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Food Network chef Guy Fieri hits road to tout his new book



Published: Wed, May 18, 2011 @ 12:00 a.m.

IF YOU GO

What: The Guy Fieri Food Tour

When: 7:30 p.m. Sunday

Where: Palace Theatre, 1615 Euclid Ave., Cleveland

Tickets: $39.50 to $250

Info: Call 216- 241-6000 or 866-546-1353, or go to PlayhouseSquare.org

By John Benson

entertainment@vindy.com

Over the past five years no one has epitomized the celebrity chef persona more than Guy Fieri, the California-based restaurateur, best-selling author and TV personality. After winning the second season of reality show “The Next Food Network Star,” the Columbus native has parlayed his 15 minutes of fame into a career in front of the camera as host of Food Network shows “Guy’s Big Bite,” “Diners, Drive-ins and Dives” and “Tailgate Warriors.” Let’s not forget his recent foray into the primetime game show world as host of NBC’s hit “Minute to Win It.”

Armed with his latest book “Guy Fieri Food,” the spikey-haired, 43-year-old rock ’n’ roll chef brings his food tour to Cleveland Sunday for a show at PlayhouseSquare’s Palace Theatre. The Vindicator talked to Fieri about his stardom, his new book and what fans should expect from his unique live show.

Q. First of all, congratulations on your latest book, which is over 400 pages in length and contains 150 recipes. What was the idea behind “Guy Fieri Food?”

A. There are a lot of stories and history in the book about how I started cooking or what it was to me. There’s a neat piece my mom writes about me cooking as a kid. I share the story about living in France. So there are some good anecdotal pieces about my life in food. And if that’s not what floats your boat, and you’re all into recipes, there are recipes ranging from old-school Italian to Asian, All-American and Mexican. You’ll also get quite an assortment of pictures that I wanted to come alive. I own a lot of cookbooks. When I look at artwork that doesn’t pop or make me hungry, that’s hard. I wanted to make sure everybody who saw this book went, “Wow, I want to cook that.”

Q. Speaking of wanting to cook something, is there a white whale in your culinary career that still eludes you after all of these years?

A. I don’t know if I haven’t caught it. There are always ones that are elusive but usually, if there’s something I really like that I don’t know how to cook, I do all my research and do all I can to understand how to conquer that recipe. Like I was always scared of paella and then, finally, I just got after it and said, “I’m going to cook this until I own this.” Also, this isn’t my first rodeo, but I’m still perplexed by baking. That’ll probably never be my forte but I still try it.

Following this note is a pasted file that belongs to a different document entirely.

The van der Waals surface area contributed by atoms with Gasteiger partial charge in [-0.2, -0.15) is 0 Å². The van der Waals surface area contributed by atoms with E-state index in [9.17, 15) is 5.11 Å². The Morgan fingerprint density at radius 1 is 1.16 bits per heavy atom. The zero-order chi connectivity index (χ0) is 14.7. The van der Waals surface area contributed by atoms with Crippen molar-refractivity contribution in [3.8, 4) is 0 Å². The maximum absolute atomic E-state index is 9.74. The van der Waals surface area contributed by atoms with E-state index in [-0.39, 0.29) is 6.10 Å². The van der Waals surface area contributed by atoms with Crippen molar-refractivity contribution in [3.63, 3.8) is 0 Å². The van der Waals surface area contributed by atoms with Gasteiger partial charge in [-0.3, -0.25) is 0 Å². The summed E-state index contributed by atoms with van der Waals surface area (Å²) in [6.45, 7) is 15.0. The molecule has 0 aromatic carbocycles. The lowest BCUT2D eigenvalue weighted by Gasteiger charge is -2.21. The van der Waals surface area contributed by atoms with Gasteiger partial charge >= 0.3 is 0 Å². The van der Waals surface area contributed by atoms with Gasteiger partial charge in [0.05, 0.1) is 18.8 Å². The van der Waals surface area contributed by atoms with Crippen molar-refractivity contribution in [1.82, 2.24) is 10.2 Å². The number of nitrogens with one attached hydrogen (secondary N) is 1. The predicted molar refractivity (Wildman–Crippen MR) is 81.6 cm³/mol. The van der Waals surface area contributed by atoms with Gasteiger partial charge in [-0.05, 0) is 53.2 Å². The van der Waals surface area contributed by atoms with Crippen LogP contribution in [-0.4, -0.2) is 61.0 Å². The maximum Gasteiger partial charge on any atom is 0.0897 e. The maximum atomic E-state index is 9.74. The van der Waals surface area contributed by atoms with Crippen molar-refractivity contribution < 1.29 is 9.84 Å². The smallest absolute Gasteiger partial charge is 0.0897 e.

Q. Of all your successful television endeavors, “Minute to Win It” is the one we didn’t see coming. How does hosting a game show fit your personality?

A. When my close friends and family heard about it, they were like, “Oh, duh, of course, this is what happens every birthday around here.” Someone has a birthday and Guy steps in as the master of ceremonies. I’m a multifaceted person just like anybody is. I don’t want to be stereotyped into any one type of food. I don’t want to be stereotyped into one type of a business. I won’t say it’s not difficult, it’s very challenging. I had to learn a whole new skill set and business. Food television and primetime game-show television isn’t apples-to-apples. But it’s been an unbelievable experience. Watching people win that kind of money has been amazing.

Q. What exactly should people expect from this live show you’re bringing to town?

A. It’s a tour about the book. The idea is hanging out, eating some food, talking about it, making some cocktails, laughing with the audience and having the audience involved. Some people sit on stage, some people sit in the general admission, everyone has their own desire, what they want to get out of it. But it’s food, music, friends and stories. It’s a foodapalooza.

Q. You mean everyone gets to sample the food?

A. No, we tried to do that (laughs). We thought that would be the really great way to do it. But I don’t know if you tried to feed 1,500 people at one time. The first time I came up with the idea everyone said that’s great but then when we started weighing it out we realized there’s no way in hell we can do that. So just like a normal food and wine festival event, not everybody gets to sample the goods but fortunately because the book is out, the recipes we do they’ll be able to take home and do themselves. Plus if they’re cooking at their own house, they’ll be able to pick their own musical playlist.


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